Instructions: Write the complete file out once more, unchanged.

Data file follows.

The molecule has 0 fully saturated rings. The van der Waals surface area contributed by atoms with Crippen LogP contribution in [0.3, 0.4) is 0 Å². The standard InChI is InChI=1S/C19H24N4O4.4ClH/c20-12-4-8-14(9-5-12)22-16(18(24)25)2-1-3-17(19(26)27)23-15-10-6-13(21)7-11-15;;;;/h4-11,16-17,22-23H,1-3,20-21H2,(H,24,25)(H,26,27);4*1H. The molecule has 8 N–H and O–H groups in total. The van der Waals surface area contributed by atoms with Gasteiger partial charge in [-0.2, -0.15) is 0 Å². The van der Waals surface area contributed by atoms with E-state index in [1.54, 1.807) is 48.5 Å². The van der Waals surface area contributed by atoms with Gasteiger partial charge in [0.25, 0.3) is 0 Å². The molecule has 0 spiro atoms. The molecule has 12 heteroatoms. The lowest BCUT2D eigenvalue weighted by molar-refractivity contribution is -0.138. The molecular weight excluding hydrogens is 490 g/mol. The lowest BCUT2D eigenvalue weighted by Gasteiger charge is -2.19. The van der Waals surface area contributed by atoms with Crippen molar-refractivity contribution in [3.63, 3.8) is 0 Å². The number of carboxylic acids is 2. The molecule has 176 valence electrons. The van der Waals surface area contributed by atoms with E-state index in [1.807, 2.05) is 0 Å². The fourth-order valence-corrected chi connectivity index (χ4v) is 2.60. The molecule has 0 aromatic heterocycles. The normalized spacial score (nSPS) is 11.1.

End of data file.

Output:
The molecule has 0 fully saturated rings. The van der Waals surface area contributed by atoms with Crippen LogP contribution in [0.3, 0.4) is 0 Å². The standard InChI is InChI=1S/C19H24N4O4.4ClH/c20-12-4-8-14(9-5-12)22-16(18(24)25)2-1-3-17(19(26)27)23-15-10-6-13(21)7-11-15;;;;/h4-11,16-17,22-23H,1-3,20-21H2,(H,24,25)(H,26,27);4*1H. The molecule has 8 N–H and O–H groups in total. The van der Waals surface area contributed by atoms with Gasteiger partial charge in [-0.2, -0.15) is 0 Å². The van der Waals surface area contributed by atoms with E-state index in [1.54, 1.807) is 48.5 Å². The van der Waals surface area contributed by atoms with Gasteiger partial charge in [0.25, 0.3) is 0 Å². The molecule has 0 spiro atoms. The molecule has 12 heteroatoms. The lowest BCUT2D eigenvalue weighted by molar-refractivity contribution is -0.138. The molecular weight excluding hydrogens is 490 g/mol. The lowest BCUT2D eigenvalue weighted by Gasteiger charge is -2.19. The van der Waals surface area contributed by atoms with Crippen molar-refractivity contribution in [3.63, 3.8) is 0 Å². The number of carboxylic acids is 2. The molecule has 176 valence electrons. The van der Waals surface area contributed by atoms with E-state index in [1.807, 2.05) is 0 Å². The fourth-order valence-corrected chi connectivity index (χ4v) is 2.60. The molecule has 0 aromatic heterocycles. The normalized spacial score (nSPS) is 11.1.